Christian Lopez Band’s “Stay With You” is a lush beauty, warmth seeping out of every pore. Recorded live at Mississippi’s Thacker Mountain Radio Hour, it rolls serenely between full-throated tenor and careful falsetto, guitar and mandolin bursting forth behind Christian Lopez’s stalwart vocal command. Its tones are gorgeous, its crescendo explosive; it’s a song that soars. Folk, at its best, is truly triumphant, eventually cresting whatever Sisyphean hill its author climbs; “Stay With You” certainly thrusts through the clouds at the top.
Latest Blog Posts
When listening to Juliana Wilson, it’s hard not to think of Cherri Bomb, a Los Angeles rock band who dropped one excellent LP in 2012 before going through a bit of lineup turbulence and re-forming as pop-punkers Hey Violet in 2015. The obvious comparison is age—Wilson is 13, and the oldest member of Cherri Bomb was 16 when This Is the End of Control dropped—but there’s also the cheerily misanthropic perspective best encapsulated and presented by the art and works of teens. And that’s to say nothing of Wilson’s debut single itself: like Cherri Bomb’s best, “Blah Blah Blah” starts spacious and looming before kicking into gear with loud distortion and a carefully cured “rawness” which is, in this case as many others, preferable to truly low-quality recording. It’s a promising start to a very young career, and its well-composed maelstrom of angst, swirling guitars, and atmospheric expansiveness is a treat to hear.
One of the best parts of Nirvana’s continued relevance is how versatile their discography has been shown to be. There are countless possible reimagings of works they’ve made, from metal to UK garage, Now, as Florida act Gravel Kings has shown us, there’s Americana. Flipping “Come As You Are” into a brightly-lit yet melancholy piece of rock-band folk, the band shows that Nirvana’s overwhelmingly sad ethos translates well into the often overwhelmingly sad realm they inhabit.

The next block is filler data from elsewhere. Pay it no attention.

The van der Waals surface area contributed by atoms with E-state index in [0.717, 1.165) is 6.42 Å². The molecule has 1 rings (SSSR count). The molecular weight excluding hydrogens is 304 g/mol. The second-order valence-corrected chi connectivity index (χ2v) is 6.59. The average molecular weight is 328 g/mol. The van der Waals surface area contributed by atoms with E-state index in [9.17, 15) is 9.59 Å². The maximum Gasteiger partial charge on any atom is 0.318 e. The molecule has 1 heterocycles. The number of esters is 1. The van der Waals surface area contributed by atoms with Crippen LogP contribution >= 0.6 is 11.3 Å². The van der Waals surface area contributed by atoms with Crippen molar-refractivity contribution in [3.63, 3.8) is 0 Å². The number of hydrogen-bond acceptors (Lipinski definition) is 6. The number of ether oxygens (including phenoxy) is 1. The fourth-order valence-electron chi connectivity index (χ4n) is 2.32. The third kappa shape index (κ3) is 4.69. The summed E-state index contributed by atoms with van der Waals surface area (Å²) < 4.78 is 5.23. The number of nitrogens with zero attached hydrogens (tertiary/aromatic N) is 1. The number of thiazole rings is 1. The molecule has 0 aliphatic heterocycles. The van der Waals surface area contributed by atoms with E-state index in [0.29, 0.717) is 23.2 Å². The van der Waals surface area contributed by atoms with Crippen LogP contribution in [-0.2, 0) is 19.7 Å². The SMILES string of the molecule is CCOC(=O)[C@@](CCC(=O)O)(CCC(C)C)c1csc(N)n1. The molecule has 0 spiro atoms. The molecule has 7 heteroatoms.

The pop chart is a fickle beast, and taming its heights can be a notoriously Sisyphean task. If there is any strategy in conquering it, though, O.L.A.’s “Best That I’ve Felt” is certainly taking as many notes as it can from similar songs that eventually made it to the top. It’s a sugary slice of tropically-infused pop house, bouncy synths drawing equally from Kygo’s “Firestone” and Edward Maya’s “Stereo Love” with just a dash of ZHU’s percussive melodies. Screaming “summer” visually and aurally, it may have studied its predecessors hard enough to commandeer radio airwaves before long.
The Country Blues is exactly what it sounds like: gently lilting country, occasionally veering into rippin’ territory but largely staying in a more pensive mood. It’s downcast, but it’s downcast in the nevertheless optimistic way the best folky country can be. It’s fiercely focused on both tribulations and overcoming them, much like the music of the greats covered here—there’s some Merle Haggard, there’s some Sonny Boy Williamson. It broaches the divide between emotional complexity and simple joy and pride, and for that it should be commended. PopMatters’ Sarah Zupko wrote that “Ickes and Hensley can seriously burn up the fretboard with some of the most amazing country playing you’ll hear anywhere. In fact, they are so good that they could almost take on Ricky Skaggs with their passion and precision.